In the work that was born out of Gautier’s moment of inspiration, there is a force even stronger than the Wilis’ power, however, and that is love. The heroine, Giselle, is a young woman who falls in love with a nobleman in disguise, Count Albrecht. The first act depicts a whirlwind romance. But when Giselle realizes that the man she loves is actually engaged to marry someone else, she loses her mind, and dies of heartbreak. In the second act, she is inducted into the sistership of the Wilis, ghostly, seductive, and powerful. But somehow, Giselle’s love for Albrecht has remained intact. She protects him, encourages him, and ultimately saves him from his fate at the hands of the Wilis.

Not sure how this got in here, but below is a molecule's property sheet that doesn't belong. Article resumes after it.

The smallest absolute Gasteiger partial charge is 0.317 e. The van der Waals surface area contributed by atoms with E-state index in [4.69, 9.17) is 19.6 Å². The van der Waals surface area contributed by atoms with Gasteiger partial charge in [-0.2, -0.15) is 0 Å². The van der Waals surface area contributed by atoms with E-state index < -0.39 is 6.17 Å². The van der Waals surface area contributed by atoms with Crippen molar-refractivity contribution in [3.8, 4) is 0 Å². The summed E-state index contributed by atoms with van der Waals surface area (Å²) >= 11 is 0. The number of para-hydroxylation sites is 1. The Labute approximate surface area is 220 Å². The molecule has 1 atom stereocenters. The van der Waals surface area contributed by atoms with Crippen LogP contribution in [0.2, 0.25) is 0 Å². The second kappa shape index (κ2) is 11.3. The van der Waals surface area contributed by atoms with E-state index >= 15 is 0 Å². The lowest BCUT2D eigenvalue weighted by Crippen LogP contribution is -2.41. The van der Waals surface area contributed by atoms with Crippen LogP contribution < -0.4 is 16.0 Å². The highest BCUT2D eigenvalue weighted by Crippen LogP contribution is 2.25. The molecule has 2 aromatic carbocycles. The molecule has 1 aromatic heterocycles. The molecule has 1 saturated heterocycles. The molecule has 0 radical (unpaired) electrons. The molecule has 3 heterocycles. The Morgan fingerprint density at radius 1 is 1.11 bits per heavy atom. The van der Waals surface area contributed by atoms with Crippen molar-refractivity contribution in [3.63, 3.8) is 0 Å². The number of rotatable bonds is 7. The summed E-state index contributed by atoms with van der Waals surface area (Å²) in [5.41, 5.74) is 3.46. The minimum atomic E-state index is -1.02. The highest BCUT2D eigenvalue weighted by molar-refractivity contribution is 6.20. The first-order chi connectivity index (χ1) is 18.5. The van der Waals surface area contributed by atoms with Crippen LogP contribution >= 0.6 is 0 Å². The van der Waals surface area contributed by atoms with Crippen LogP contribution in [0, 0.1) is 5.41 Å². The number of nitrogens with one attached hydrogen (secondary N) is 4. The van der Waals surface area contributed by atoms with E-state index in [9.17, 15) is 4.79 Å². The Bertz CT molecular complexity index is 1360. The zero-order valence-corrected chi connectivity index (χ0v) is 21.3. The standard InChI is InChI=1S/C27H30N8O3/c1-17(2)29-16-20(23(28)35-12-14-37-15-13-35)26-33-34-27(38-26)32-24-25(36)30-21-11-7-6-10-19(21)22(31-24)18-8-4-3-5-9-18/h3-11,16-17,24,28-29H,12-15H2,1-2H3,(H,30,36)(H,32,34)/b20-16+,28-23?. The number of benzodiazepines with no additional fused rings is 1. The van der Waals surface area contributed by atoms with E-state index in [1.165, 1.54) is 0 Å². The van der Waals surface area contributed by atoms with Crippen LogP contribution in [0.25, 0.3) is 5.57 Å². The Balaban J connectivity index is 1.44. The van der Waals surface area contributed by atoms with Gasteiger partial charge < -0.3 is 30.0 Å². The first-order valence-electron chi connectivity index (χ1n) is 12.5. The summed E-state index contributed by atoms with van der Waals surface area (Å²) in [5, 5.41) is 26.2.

This idea of the redemptive power of love, combined with Adolphe Adam’s limpid, dramatic, and tightly-constructed score, has captivated audiences ever since. The ballet premiered at the Paris Opéra in 1841, with a scenario co-written by Gautier and the playwright Jules-Henri Vernoy de Saint-Georges. The choreography was by Jean Coralli and Jules Perrot. The Italian ballerina Carlotta Grisi danced the part of Giselle, partnered by the French dancer Lucien Petipa.